An unsettling video has recently emerged featuring four US citizens moments before getting kidnapped in Mexico on Friday, March 3. The four individuals can be seen being forced into the back of a pickup truck after being fired at.
According to US authorities, the Americans kidnapped were not the actual targets. Investigators are considering the possibility that a Mexican cartel mistook the Americans for Haitian drug smugglers.
Disclaimer: This video may be disturbing to some audiences. Viewer discretion advised.
The US Embassy in Mexico City mentioned that the kidnapped individuals were in the city of Matamoros in Tamaulipas. They drove there in a minivan that had a North Carolina license plate.
The FBI San Antonio Division office confirmed the kidnapping on Friday and has also offered a reward of $50,000 for the return of the Americans and the arrest of the perpetrators.
Authorities eventually found the victims on Tuesday, March 7, but two of them were discovered dead. Their cause of death is yet to be determined.
Who were the victims in the Mexico kidnapping?
Two families eventually identified the victims. One of them, Latavia “Tay” Washington McGee was in Mexico to undergo medical treatment. McGee was accompanied by Shaeed Woodard, Zindell Brown, and a man named Eric. The same was confirmed by Latavia’s mother and Zindell’s sister.
The Americans were kidnapped following a shootout that happened at the scene. The viral video of the incident captured men wearing bulletproof vests dragging a person off the ground. They were seen pushing a woman into the pickup truck. Later, the suspects grabbed two other men who appeared to be injured or dead and tossed their bodies inside the van.
The Governor of Tamaulipas, Américo Villarreal, reportedly informed about the victims being found by authorities in a wooden house in Lagunona.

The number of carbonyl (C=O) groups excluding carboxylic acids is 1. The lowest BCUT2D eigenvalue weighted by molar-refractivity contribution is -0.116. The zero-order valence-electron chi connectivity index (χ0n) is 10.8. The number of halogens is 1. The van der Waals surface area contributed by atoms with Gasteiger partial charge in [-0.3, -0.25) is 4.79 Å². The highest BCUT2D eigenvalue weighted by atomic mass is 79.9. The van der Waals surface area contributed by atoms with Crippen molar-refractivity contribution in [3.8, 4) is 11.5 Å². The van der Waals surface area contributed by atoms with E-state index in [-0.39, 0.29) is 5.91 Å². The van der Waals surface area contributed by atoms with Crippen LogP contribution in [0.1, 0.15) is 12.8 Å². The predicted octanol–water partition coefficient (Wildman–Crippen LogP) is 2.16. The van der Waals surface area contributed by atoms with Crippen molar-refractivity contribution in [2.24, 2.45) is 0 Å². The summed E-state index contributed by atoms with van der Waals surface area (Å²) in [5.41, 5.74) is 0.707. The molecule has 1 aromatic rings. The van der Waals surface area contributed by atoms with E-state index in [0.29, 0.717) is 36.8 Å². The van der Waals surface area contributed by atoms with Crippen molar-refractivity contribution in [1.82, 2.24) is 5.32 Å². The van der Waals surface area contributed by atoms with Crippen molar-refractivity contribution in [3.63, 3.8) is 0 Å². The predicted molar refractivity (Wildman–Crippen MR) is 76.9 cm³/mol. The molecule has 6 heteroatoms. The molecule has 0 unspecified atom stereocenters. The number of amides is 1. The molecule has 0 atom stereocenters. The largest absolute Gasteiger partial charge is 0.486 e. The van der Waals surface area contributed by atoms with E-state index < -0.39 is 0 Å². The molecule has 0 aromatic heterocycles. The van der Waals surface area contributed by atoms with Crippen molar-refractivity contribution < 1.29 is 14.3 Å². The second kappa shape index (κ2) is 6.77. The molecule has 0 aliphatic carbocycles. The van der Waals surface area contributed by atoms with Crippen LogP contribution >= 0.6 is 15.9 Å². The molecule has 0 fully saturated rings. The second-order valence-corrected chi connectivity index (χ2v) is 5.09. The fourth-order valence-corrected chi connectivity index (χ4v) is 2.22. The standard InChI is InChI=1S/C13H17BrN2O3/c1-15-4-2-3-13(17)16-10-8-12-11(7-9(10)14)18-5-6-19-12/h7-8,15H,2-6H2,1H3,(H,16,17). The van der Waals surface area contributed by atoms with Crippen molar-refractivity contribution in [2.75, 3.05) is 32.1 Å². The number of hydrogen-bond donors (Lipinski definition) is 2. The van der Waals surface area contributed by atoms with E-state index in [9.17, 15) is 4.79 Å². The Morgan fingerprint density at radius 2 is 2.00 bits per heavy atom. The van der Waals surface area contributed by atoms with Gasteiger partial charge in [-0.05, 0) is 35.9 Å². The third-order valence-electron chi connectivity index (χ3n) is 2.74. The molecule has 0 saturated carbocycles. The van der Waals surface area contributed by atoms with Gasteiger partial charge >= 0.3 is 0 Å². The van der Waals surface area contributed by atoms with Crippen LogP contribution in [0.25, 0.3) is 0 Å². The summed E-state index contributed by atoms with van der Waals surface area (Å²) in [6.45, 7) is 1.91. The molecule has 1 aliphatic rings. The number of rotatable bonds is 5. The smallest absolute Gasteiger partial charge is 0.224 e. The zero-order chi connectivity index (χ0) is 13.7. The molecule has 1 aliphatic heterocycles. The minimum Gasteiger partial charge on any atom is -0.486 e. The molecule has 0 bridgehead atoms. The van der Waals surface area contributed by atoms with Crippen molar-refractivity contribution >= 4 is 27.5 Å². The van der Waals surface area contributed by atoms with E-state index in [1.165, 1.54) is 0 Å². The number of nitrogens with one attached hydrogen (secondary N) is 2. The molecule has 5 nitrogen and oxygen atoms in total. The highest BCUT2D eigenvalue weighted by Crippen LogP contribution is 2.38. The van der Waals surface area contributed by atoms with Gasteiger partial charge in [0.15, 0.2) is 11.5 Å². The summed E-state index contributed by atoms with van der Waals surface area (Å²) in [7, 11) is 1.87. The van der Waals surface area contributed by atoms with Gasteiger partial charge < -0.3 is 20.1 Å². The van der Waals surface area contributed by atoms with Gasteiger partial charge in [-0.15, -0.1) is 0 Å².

During a telephonic interview, Zindell Brown's sister said:
“This is like a bad dream you wish you could wake up from. To see a member of your family thrown in the back of a truck and dragged, it is just unbelievable.”
The sister continued by saying that the four friends were aware of the onging security concerns in Mexico, and still decided to go for it. Zindell, however, did allegedly voice his concerns regarding the trip. Brown's sister said:
"Zindell kept saying, ‘We shouldn’t go down.’"
It was revealed that along with the four victims abducted on Friday, a Mexican woman also died in the shooting that took place in the area.
Official responses to the incident
Speaking about the incident, Andrés Manuel López Obrador, the Mexican President, said:
“The information we have is that they crossed the border to buy medicines in Mexico, there was a confrontation between the groups and they were detained. The whole government is working on it.”
Tamaulipas Attorney General Irving Barrios Mojica spoke about the kidnapping at a news conference:
“From the first moment, communication was established between state and federal authorities to address the criminal event in which two affected vehicles were located, one of them with license plates from the US state of North Carolina.”
Sergio Chavez, Tamaulipas Public Security Minister, also addressed the incident and said:
“We had a problem, despite which the prosecutor’s office opened a file, which is that we have no report of the disappearance of these people, so there was speculation about where they came from.”
The US State Department issues advisory
The State Department has now issued a travel warning for Tamaulipas and urged US citizens not to enter the region.
The advisory states:
“Criminal groups target public and private passenger busses, as well as private automobiles traveling through Tamaulipas, often taking passengers and demanding ransom payments.”
Upon investigation, it was revealed that none of the US citizens who were abducted in Mexico had any criminal history. It is not yet clear if the kidnapping could be linked to gun violence in the region.